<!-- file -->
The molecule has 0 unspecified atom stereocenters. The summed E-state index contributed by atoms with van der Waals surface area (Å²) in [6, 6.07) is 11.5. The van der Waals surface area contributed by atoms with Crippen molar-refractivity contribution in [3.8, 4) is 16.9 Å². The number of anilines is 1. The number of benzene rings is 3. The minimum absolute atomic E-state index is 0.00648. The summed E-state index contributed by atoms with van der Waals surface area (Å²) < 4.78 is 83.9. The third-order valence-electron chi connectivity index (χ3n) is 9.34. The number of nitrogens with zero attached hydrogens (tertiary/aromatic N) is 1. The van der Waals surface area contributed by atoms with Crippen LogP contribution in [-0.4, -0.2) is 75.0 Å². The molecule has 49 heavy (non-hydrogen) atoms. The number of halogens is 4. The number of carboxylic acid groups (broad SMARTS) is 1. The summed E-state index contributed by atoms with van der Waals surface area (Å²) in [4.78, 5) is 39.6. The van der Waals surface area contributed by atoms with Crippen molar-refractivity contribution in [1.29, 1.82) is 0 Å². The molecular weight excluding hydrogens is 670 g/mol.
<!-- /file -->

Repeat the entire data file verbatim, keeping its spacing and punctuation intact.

The molecule has 0 unspecified atom stereocenters. The summed E-state index contributed by atoms with van der Waals surface area (Å²) in [6, 6.07) is 11.5. The van der Waals surface area contributed by atoms with Crippen molar-refractivity contribution in [3.8, 4) is 16.9 Å². The number of anilines is 1. The number of benzene rings is 3. The minimum absolute atomic E-state index is 0.00648. The summed E-state index contributed by atoms with van der Waals surface area (Å²) < 4.78 is 83.9. The third-order valence-electron chi connectivity index (χ3n) is 9.34. The number of nitrogens with zero attached hydrogens (tertiary/aromatic N) is 1. The van der Waals surface area contributed by atoms with Crippen LogP contribution in [-0.4, -0.2) is 75.0 Å². The molecule has 49 heavy (non-hydrogen) atoms. The number of halogens is 4. The number of carboxylic acid groups (broad SMARTS) is 1. The summed E-state index contributed by atoms with van der Waals surface area (Å²) in [4.78, 5) is 39.6. The van der Waals surface area contributed by atoms with Crippen molar-refractivity contribution in [1.29, 1.82) is 0 Å². The molecular weight excluding hydrogens is 670 g/mol.